Invasive cockroach found in NYC can...

Invasive cockroach found in NYC can...

There are 18 comments on the KRQE Albuquerque story from Dec 10, 2013, titled Invasive cockroach found in NYC can.... In it, KRQE Albuquerque reports that:

In this Jan. 9, 2013 photo provided by the University of Florida, the male Periplaneta japonica is shown.

Join the discussion below, or Read more at KRQE Albuquerque.

Sitin

Hanover, PA

#1 Dec 10, 2013
Of course yet another reason to cut foreign trade that is progressivelly destroying this country! Every time you read about another insect infestation or disease it come from Asia! When will the USA do something about it?
Parden Pard

Catasauqua, PA

#2 Dec 10, 2013
Sitin wrote:
Of course yet another reason to cut foreign trade that is progressivelly destroying this country! Every time you read about another insect infestation or disease it come from Asia! When will the USA do something about it?
WELL,,,??!!! For starters,we can send our death row inmates (that suck 40 grand every year from tax payers) to China and or Iran and have them disposed of immediately.(I'm sure the families of the victims would agree )
NEXT,,,do the same with our dear Pedophiles.
AFTER that,,,round up the dirty wall street boys and watch them squirm like the rats that they are.
La Cucaracha

Medford, NY

#3 Dec 10, 2013
Send Marley back home!!!!

“If it ain't broke don't fix it”

Since: Jul 09

Arcadia, LA.

#4 Dec 10, 2013
Liberals have always lived in NYC. The place is infested with them.
Found in Michigan

United States

#5 Dec 10, 2013
At least something was found

“The Spotted Girl News Network”

Since: Apr 09

Spotted World

#6 Dec 10, 2013
This part of the story is funny:

"There has been some confirmation that it does very well in cold climates, so it is very conceivable that it could live outdoors during winter in New York," Ware said. "I could imagine japonica being outside and walking around, though I don't know how well it would do in dirty New York snow."

The likelihood that the new species will mate with the locals to create a hybrid super-roach is slim.

"The male and female genitalia fit together like a lock and key, and that differs by species," Evangelista says. "So we assume that one won't fit the other."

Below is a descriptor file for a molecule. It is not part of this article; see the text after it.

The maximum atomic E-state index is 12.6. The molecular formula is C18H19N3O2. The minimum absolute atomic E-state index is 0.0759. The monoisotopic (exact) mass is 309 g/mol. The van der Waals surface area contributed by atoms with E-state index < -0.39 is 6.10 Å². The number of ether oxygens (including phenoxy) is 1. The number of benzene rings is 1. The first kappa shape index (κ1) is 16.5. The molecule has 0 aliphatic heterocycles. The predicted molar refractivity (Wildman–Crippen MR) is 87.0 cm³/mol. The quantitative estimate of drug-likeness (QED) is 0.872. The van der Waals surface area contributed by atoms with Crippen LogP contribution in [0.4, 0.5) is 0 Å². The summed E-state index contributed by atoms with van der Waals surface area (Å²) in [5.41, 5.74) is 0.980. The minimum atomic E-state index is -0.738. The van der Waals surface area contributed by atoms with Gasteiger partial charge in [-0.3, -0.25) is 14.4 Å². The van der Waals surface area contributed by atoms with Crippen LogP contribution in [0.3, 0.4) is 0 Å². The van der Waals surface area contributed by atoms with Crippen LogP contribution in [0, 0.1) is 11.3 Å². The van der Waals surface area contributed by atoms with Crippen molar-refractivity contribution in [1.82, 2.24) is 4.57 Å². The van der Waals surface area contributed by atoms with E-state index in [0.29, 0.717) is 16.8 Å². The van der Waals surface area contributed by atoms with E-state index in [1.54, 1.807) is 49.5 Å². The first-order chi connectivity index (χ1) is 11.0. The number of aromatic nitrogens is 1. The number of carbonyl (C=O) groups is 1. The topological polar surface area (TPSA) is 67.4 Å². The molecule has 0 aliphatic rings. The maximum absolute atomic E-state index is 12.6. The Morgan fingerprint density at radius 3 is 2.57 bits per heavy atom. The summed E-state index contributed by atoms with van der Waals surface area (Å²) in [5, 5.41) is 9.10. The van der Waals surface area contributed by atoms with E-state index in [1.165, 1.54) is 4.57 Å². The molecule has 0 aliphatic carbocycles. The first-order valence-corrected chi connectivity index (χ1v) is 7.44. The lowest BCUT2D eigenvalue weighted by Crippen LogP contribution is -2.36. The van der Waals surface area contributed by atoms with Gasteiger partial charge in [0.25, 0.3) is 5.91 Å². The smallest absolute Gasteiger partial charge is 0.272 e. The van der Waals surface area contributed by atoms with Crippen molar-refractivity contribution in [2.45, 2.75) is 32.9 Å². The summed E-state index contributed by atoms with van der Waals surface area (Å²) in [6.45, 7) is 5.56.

----

This is quite explicit. Why does he know so much about this bug's love life? I have a feeling what he said at the end won't be a problem. Every hear of IR relationships? One is rumored to have larger equipment, and yet their partners turn out lots of kids to them. So it would not surprise me if the roaches will try to mate. That is what males of invasive species do.

Since: Feb 12

Location hidden

#7 Dec 10, 2013
dragoon70056 wrote:
Liberals have always lived in NYC. The place is infested with them.
...the place hasn't been the same since the old mob croaked...

“ROCK ON ROCKERS!!”

Since: Mar 11

Rockin' USA ;)

#8 Dec 10, 2013
If it's Only One .WHY Worry??
Sally

Allentown, PA

#9 Dec 10, 2013
They are tough bugs, maybe people can learn from them. We study animals and insects all the time, and take their habbits and put it to our lifestyle. I wonder what can be learned from the cockroach? Maybe we already did learn something from them. I think I will Google this, my inquiring mind wants to know. If I find something out I'll be back to inform.
Sally

Allentown, PA

#10 Dec 10, 2013
Spotted Girl wrote:
This part of the story is funny:
"There has been some confirmation that it does very well in cold climates, so it is very conceivable that it could live outdoors during winter in New York," Ware said. "I could imagine japonica being outside and walking around, though I don't know how well it would do in dirty New York snow."
The likelihood that the new species will mate with the locals to create a hybrid super-roach is slim.